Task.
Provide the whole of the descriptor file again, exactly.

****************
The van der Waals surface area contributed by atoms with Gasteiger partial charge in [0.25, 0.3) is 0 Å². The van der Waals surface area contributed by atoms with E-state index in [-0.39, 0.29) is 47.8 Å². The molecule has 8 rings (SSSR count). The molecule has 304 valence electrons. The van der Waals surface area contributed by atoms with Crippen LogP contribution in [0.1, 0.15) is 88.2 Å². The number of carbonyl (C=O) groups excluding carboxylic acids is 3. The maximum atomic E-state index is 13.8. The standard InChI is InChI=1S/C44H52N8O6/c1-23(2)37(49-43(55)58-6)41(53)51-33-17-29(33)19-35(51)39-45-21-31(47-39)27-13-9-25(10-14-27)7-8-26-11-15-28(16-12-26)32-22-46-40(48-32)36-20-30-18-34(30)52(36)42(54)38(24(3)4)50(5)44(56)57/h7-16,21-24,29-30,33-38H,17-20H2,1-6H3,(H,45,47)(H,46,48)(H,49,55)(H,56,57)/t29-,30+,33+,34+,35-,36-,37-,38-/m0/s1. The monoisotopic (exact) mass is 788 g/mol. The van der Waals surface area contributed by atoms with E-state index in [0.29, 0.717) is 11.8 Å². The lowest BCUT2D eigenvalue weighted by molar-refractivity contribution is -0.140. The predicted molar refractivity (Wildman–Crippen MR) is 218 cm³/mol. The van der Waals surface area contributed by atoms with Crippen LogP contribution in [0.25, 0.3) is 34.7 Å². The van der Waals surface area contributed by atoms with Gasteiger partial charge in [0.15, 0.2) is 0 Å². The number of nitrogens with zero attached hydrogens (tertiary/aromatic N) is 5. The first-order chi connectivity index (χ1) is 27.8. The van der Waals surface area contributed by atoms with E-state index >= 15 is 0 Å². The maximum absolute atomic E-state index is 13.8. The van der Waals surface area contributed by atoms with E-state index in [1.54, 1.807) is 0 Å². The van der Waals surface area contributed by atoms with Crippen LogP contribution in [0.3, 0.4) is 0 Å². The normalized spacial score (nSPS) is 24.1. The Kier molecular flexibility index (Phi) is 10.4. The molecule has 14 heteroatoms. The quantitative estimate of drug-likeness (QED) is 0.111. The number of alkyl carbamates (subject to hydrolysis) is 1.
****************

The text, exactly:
The van der Waals surface area contributed by atoms with Gasteiger partial charge in [0.25, 0.3) is 0 Å². The van der Waals surface area contributed by atoms with E-state index in [-0.39, 0.29) is 47.8 Å². The molecule has 8 rings (SSSR count). The molecule has 304 valence electrons. The van der Waals surface area contributed by atoms with Crippen LogP contribution in [0.1, 0.15) is 88.2 Å². The number of carbonyl (C=O) groups excluding carboxylic acids is 3. The maximum atomic E-state index is 13.8. The standard InChI is InChI=1S/C44H52N8O6/c1-23(2)37(49-43(55)58-6)41(53)51-33-17-29(33)19-35(51)39-45-21-31(47-39)27-13-9-25(10-14-27)7-8-26-11-15-28(16-12-26)32-22-46-40(48-32)36-20-30-18-34(30)52(36)42(54)38(24(3)4)50(5)44(56)57/h7-16,21-24,29-30,33-38H,17-20H2,1-6H3,(H,45,47)(H,46,48)(H,49,55)(H,56,57)/t29-,30+,33+,34+,35-,36-,37-,38-/m0/s1. The monoisotopic (exact) mass is 788 g/mol. The van der Waals surface area contributed by atoms with E-state index in [0.29, 0.717) is 11.8 Å². The lowest BCUT2D eigenvalue weighted by molar-refractivity contribution is -0.140. The predicted molar refractivity (Wildman–Crippen MR) is 218 cm³/mol. The van der Waals surface area contributed by atoms with Crippen LogP contribution in [0.25, 0.3) is 34.7 Å². The van der Waals surface area contributed by atoms with Gasteiger partial charge in [0.15, 0.2) is 0 Å². The number of nitrogens with zero attached hydrogens (tertiary/aromatic N) is 5. The first-order chi connectivity index (χ1) is 27.8. The van der Waals surface area contributed by atoms with E-state index >= 15 is 0 Å². The maximum absolute atomic E-state index is 13.8. The van der Waals surface area contributed by atoms with E-state index in [1.54, 1.807) is 0 Å². The van der Waals surface area contributed by atoms with Crippen LogP contribution in [0.3, 0.4) is 0 Å². The normalized spacial score (nSPS) is 24.1. The Kier molecular flexibility index (Phi) is 10.4. The molecule has 14 heteroatoms. The quantitative estimate of drug-likeness (QED) is 0.111. The number of alkyl carbamates (subject to hydrolysis) is 1.